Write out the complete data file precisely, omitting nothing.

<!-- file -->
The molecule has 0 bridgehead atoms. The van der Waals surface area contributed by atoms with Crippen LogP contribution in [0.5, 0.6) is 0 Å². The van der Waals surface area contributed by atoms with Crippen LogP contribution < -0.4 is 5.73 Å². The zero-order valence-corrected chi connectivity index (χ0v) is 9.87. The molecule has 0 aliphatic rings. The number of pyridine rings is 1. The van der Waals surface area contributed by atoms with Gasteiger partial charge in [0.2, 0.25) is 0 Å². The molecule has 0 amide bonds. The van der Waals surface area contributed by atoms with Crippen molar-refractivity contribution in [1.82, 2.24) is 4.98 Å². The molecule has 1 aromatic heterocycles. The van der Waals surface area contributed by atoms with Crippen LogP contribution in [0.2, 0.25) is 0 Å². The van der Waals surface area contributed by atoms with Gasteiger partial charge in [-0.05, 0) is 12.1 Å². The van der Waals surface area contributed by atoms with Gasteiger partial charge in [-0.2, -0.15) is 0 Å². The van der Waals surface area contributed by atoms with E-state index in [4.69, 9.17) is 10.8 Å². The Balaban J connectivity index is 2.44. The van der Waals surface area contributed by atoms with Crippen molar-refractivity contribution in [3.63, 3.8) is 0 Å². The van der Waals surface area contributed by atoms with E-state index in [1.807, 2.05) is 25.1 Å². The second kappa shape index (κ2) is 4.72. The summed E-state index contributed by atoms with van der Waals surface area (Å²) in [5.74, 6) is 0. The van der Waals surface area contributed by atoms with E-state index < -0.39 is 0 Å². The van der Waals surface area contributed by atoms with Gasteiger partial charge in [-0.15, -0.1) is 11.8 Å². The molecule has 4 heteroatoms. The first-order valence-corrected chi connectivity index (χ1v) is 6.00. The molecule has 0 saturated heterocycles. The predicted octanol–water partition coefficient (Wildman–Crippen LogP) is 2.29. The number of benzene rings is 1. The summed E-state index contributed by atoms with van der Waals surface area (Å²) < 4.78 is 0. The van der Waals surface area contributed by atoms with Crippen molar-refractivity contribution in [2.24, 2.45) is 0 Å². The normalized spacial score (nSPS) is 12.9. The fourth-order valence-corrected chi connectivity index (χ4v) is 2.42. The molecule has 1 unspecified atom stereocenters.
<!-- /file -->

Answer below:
The molecule has 0 bridgehead atoms. The van der Waals surface area contributed by atoms with Crippen LogP contribution in [0.5, 0.6) is 0 Å². The van der Waals surface area contributed by atoms with Crippen LogP contribution < -0.4 is 5.73 Å². The zero-order valence-corrected chi connectivity index (χ0v) is 9.87. The molecule has 0 aliphatic rings. The number of pyridine rings is 1. The van der Waals surface area contributed by atoms with Gasteiger partial charge in [0.2, 0.25) is 0 Å². The molecule has 0 amide bonds. The van der Waals surface area contributed by atoms with Crippen molar-refractivity contribution in [1.82, 2.24) is 4.98 Å². The molecule has 1 aromatic heterocycles. The van der Waals surface area contributed by atoms with Crippen LogP contribution in [0.2, 0.25) is 0 Å². The van der Waals surface area contributed by atoms with Gasteiger partial charge in [-0.05, 0) is 12.1 Å². The van der Waals surface area contributed by atoms with Gasteiger partial charge in [-0.2, -0.15) is 0 Å². The van der Waals surface area contributed by atoms with E-state index in [4.69, 9.17) is 10.8 Å². The Balaban J connectivity index is 2.44. The van der Waals surface area contributed by atoms with Crippen molar-refractivity contribution in [3.63, 3.8) is 0 Å². The van der Waals surface area contributed by atoms with E-state index in [1.807, 2.05) is 25.1 Å². The second kappa shape index (κ2) is 4.72. The summed E-state index contributed by atoms with van der Waals surface area (Å²) in [5.74, 6) is 0. The van der Waals surface area contributed by atoms with E-state index < -0.39 is 0 Å². The van der Waals surface area contributed by atoms with Gasteiger partial charge in [-0.15, -0.1) is 11.8 Å². The molecule has 4 heteroatoms. The first-order valence-corrected chi connectivity index (χ1v) is 6.00. The molecule has 0 saturated heterocycles. The predicted octanol–water partition coefficient (Wildman–Crippen LogP) is 2.29. The number of benzene rings is 1. The summed E-state index contributed by atoms with van der Waals surface area (Å²) < 4.78 is 0. The van der Waals surface area contributed by atoms with Crippen molar-refractivity contribution in [2.24, 2.45) is 0 Å². The normalized spacial score (nSPS) is 12.9. The fourth-order valence-corrected chi connectivity index (χ4v) is 2.42. The molecule has 1 unspecified atom stereocenters.